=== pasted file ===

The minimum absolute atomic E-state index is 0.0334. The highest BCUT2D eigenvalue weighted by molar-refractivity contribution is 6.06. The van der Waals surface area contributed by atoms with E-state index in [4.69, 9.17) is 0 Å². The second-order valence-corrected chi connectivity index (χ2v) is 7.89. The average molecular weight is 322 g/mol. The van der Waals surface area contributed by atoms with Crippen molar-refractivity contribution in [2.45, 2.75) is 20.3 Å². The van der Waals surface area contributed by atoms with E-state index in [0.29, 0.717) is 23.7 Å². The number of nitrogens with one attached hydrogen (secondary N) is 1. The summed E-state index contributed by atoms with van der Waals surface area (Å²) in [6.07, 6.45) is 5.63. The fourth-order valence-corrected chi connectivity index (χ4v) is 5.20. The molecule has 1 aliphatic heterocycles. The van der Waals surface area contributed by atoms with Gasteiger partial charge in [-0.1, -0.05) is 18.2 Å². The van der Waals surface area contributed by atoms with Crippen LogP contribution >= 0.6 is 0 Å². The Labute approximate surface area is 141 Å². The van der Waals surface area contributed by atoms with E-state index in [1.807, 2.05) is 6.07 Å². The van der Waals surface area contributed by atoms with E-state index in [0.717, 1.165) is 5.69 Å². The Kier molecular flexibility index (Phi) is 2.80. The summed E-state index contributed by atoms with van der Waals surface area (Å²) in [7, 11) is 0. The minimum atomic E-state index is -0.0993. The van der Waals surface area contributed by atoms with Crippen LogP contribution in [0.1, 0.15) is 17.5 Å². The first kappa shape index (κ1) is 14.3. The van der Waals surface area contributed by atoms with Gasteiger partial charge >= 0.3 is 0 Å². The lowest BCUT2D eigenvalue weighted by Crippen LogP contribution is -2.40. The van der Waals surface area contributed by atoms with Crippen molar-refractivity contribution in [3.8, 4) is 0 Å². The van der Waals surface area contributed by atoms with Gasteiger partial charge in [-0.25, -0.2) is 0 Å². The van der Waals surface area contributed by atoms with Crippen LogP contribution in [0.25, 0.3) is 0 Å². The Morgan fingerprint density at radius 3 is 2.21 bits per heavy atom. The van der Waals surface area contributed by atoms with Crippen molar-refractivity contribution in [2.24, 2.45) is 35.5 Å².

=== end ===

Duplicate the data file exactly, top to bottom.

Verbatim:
The minimum absolute atomic E-state index is 0.0334. The highest BCUT2D eigenvalue weighted by molar-refractivity contribution is 6.06. The van der Waals surface area contributed by atoms with E-state index in [4.69, 9.17) is 0 Å². The second-order valence-corrected chi connectivity index (χ2v) is 7.89. The average molecular weight is 322 g/mol. The van der Waals surface area contributed by atoms with Crippen molar-refractivity contribution in [2.45, 2.75) is 20.3 Å². The van der Waals surface area contributed by atoms with E-state index in [0.29, 0.717) is 23.7 Å². The number of nitrogens with one attached hydrogen (secondary N) is 1. The summed E-state index contributed by atoms with van der Waals surface area (Å²) in [6.07, 6.45) is 5.63. The fourth-order valence-corrected chi connectivity index (χ4v) is 5.20. The molecule has 1 aliphatic heterocycles. The van der Waals surface area contributed by atoms with Gasteiger partial charge in [-0.1, -0.05) is 18.2 Å². The van der Waals surface area contributed by atoms with Crippen LogP contribution >= 0.6 is 0 Å². The Labute approximate surface area is 141 Å². The van der Waals surface area contributed by atoms with E-state index in [1.807, 2.05) is 6.07 Å². The van der Waals surface area contributed by atoms with E-state index in [0.717, 1.165) is 5.69 Å². The Kier molecular flexibility index (Phi) is 2.80. The summed E-state index contributed by atoms with van der Waals surface area (Å²) in [7, 11) is 0. The minimum atomic E-state index is -0.0993. The van der Waals surface area contributed by atoms with Crippen LogP contribution in [0.1, 0.15) is 17.5 Å². The first kappa shape index (κ1) is 14.3. The van der Waals surface area contributed by atoms with Gasteiger partial charge >= 0.3 is 0 Å². The lowest BCUT2D eigenvalue weighted by Crippen LogP contribution is -2.40. The van der Waals surface area contributed by atoms with Crippen molar-refractivity contribution in [3.8, 4) is 0 Å². The van der Waals surface area contributed by atoms with Gasteiger partial charge in [-0.25, -0.2) is 0 Å². The van der Waals surface area contributed by atoms with Crippen LogP contribution in [0.25, 0.3) is 0 Å². The Morgan fingerprint density at radius 3 is 2.21 bits per heavy atom. The van der Waals surface area contributed by atoms with Crippen molar-refractivity contribution in [2.24, 2.45) is 35.5 Å².